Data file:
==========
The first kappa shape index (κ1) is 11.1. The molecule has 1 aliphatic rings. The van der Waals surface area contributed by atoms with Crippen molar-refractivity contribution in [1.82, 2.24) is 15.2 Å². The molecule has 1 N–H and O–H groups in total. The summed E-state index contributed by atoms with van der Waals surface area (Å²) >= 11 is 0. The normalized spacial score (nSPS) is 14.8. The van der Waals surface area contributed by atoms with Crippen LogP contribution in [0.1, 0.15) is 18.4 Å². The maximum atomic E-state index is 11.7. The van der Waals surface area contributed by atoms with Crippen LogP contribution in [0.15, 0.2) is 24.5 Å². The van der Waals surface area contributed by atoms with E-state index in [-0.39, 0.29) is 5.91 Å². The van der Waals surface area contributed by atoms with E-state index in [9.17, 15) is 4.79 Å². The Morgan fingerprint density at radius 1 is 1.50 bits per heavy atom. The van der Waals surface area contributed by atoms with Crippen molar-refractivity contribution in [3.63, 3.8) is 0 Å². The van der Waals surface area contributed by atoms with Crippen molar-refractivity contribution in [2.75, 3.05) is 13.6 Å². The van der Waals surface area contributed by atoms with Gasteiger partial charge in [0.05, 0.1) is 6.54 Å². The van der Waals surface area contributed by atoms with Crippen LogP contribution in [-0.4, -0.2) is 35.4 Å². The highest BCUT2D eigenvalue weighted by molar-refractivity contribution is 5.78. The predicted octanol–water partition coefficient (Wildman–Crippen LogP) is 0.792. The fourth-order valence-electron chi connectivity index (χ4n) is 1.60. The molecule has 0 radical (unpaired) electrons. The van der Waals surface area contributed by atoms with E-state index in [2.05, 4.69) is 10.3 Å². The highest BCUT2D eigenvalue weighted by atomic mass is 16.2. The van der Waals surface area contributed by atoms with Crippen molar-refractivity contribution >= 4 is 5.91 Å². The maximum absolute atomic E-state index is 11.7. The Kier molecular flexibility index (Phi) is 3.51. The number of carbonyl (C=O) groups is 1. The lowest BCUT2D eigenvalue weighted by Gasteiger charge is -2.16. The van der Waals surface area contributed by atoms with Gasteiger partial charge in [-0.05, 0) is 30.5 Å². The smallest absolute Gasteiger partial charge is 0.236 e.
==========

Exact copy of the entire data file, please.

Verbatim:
The first kappa shape index (κ1) is 11.1. The molecule has 1 aliphatic rings. The van der Waals surface area contributed by atoms with Crippen molar-refractivity contribution in [1.82, 2.24) is 15.2 Å². The molecule has 1 N–H and O–H groups in total. The summed E-state index contributed by atoms with van der Waals surface area (Å²) >= 11 is 0. The normalized spacial score (nSPS) is 14.8. The van der Waals surface area contributed by atoms with Crippen LogP contribution in [0.1, 0.15) is 18.4 Å². The maximum atomic E-state index is 11.7. The van der Waals surface area contributed by atoms with Crippen LogP contribution in [0.15, 0.2) is 24.5 Å². The van der Waals surface area contributed by atoms with E-state index in [-0.39, 0.29) is 5.91 Å². The van der Waals surface area contributed by atoms with E-state index in [9.17, 15) is 4.79 Å². The Morgan fingerprint density at radius 1 is 1.50 bits per heavy atom. The van der Waals surface area contributed by atoms with Crippen molar-refractivity contribution in [3.63, 3.8) is 0 Å². The van der Waals surface area contributed by atoms with Crippen molar-refractivity contribution in [2.75, 3.05) is 13.6 Å². The van der Waals surface area contributed by atoms with Gasteiger partial charge in [0.05, 0.1) is 6.54 Å². The van der Waals surface area contributed by atoms with Crippen LogP contribution in [-0.4, -0.2) is 35.4 Å². The highest BCUT2D eigenvalue weighted by molar-refractivity contribution is 5.78. The predicted octanol–water partition coefficient (Wildman–Crippen LogP) is 0.792. The fourth-order valence-electron chi connectivity index (χ4n) is 1.60. The molecule has 0 radical (unpaired) electrons. The van der Waals surface area contributed by atoms with E-state index in [2.05, 4.69) is 10.3 Å². The highest BCUT2D eigenvalue weighted by atomic mass is 16.2. The van der Waals surface area contributed by atoms with Crippen molar-refractivity contribution >= 4 is 5.91 Å². The maximum absolute atomic E-state index is 11.7. The Kier molecular flexibility index (Phi) is 3.51. The number of carbonyl (C=O) groups is 1. The lowest BCUT2D eigenvalue weighted by Gasteiger charge is -2.16. The van der Waals surface area contributed by atoms with Gasteiger partial charge in [-0.05, 0) is 30.5 Å². The smallest absolute Gasteiger partial charge is 0.236 e.